“Despite its flaws, Bark is an unsettling, poignant, cohesive and extremely well written collection of stories.”
Bark, Lorrie Moore’s new collection of short stories, like her previous collections is well written, clever, and witty, but ultimately not as consistently accomplished as her previous collections Birds of America, Like Life, and Self-Help.
Like those of most of Moore’s stories and novels, the narrators and characters in Bark are smart, sarcastic, sharp, and funny. This narrative tone is particularly effective when Moore employs wry third-person narrators as in “Debarking,” “Foes,” and “Referential” and the clever, bitter first-person narrator of “Thank You For Having Me.”
For instance, Moore opens the terribly disturbing story “Referential,” about a mother and her mentally ill son, with dark humor: “Mania. For the third time in three years they talked in a frantic way about what would be a suitable birthday present for her deranged son. There was so little they were actually allowed to bring: almost everything could be transformed into a weapon and so most items had to be left at the front desk, and then, if requested, brought in later by a big blond aide, who would look the objects over beforehand for their wounding possibilities.”
In “Thank You For Having Me” the biting sarcasm and wit of the narrator, a divorced, single mother of a teenaged daughter, works well. The story depicts the ill-fated second marriage of the narrator’s daughter’s former babysitter. In line with her general tone and attitude towards marriage the narrator describes the wedding party: “The bridesmaids were in pastels: one the light peach of baby aspirin; one the seafoam green of low-dose clonazepam; the other the pale daffodil of the next lowest does of clonazepam. What a good idea to have the look of Big Pharma at your wedding. Why hadn’t I thought of that? Why hadn’t I thought of that until now?”
Yet in some stories the sarcasm is too much or the characters are just a bit too clever and sound too much like Lorrie Moore to be credible. For example, in the story “Wings” the main characters Dench and KC, failed musicians and slackers, exchange too much witty banter with one another to be believable, and the narrator’s voice and tone are too close to those of KC. If only so many people from every walk of life were as clever and well spoken as Lorrie Moore.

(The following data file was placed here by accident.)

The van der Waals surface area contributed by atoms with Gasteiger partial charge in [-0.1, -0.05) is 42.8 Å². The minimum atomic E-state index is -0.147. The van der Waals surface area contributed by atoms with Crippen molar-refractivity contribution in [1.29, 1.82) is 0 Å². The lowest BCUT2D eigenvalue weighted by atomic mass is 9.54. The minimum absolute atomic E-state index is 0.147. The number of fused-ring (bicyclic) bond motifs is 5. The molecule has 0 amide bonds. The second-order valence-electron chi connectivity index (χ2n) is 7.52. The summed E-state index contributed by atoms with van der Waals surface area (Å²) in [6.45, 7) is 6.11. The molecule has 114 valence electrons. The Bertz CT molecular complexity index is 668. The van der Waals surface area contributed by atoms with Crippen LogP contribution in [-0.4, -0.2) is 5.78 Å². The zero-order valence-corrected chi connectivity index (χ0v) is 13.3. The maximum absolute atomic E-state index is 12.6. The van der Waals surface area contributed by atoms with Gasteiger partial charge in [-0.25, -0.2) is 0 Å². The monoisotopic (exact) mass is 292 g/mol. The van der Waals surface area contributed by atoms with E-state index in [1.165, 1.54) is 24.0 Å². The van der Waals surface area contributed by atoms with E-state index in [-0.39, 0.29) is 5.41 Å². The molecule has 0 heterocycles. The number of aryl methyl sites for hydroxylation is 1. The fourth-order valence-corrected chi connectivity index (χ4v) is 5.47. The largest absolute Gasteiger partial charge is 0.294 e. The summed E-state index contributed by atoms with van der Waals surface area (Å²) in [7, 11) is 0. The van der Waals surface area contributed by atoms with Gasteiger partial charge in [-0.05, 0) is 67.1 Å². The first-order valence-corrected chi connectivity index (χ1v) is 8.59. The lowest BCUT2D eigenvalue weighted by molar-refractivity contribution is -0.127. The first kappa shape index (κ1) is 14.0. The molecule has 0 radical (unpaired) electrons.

Sentence by sentence, the stories in Bark are extraordinarily well crafted. Lorrie Moore can write. Moore’s prose is clear, pointed but often understated, interesting, and original. In the story “Referential” she masterfully describes the self-mutilating teens at the mental hospital: “In the carousel spin of the room, the white webbed lines resembled coarse campfire writing, as when young people used to stiffly carve the words PEACE and FUCK in park picnic tables and trees, the C three-quarters of a square. Mutilation was a language. And vice versa. The cutting endeared her boy to the girls, who were all cutters themselves and seldom saw a boy who was one as well, and so in the group sessions he became popular, which he neither seemed to mind nor perhaps really to notice. When no one was looking, he cut the bottoms of his feet. He also pretended to read the girls’ feet like palms, announcing the arrival of strangers and the progress toward romance—‘toemances!’ he called them—and detours, sometimes seeing for himself the words they had cut there and referenced as their fate.”
The most effective stories in Bark are those that focus on the personal, namely relationships, families parenting, divorce, and friendships. These include, “Paper Losses,” “Wings,” “Referential,” and “Thank You For Having Me.” When Moore mixes the political with the personal, specifically with references to 9/11, the Iraq War, and Abu Ghraib, her stories are less successful. For instance, the tale “Debarking” a story about a newly divorced father who starts dating a less-than-sane woman is periodically interrupted with references to the war in Iraq. The characters and their relationships are far more compelling than the war references, which seem tacked on and are poorly integrated into the plot or narrative. The same can be said for the stories “Foes” and “Subject to Search.”
As for the title. . . . It is attention grabbing but a bit too subtle. If Bark alludes to a dog’s bark, does it connote inarticulate anger or bitterness? The stories certainly are biting but also highly verbal and clearly articulated. As the cover photo may suggest, Bark refers to the bark of a tree. Is this a reference to a hard shell or protective covering? If so, its connection to the stories in the collection is unclear. The three epigraphs with references to both dog barks and tree bark don’t quite justify this elusiveness. Despite its flaws, Bark is an unsettling, poignant, cohesive and extremely well written collection of stories.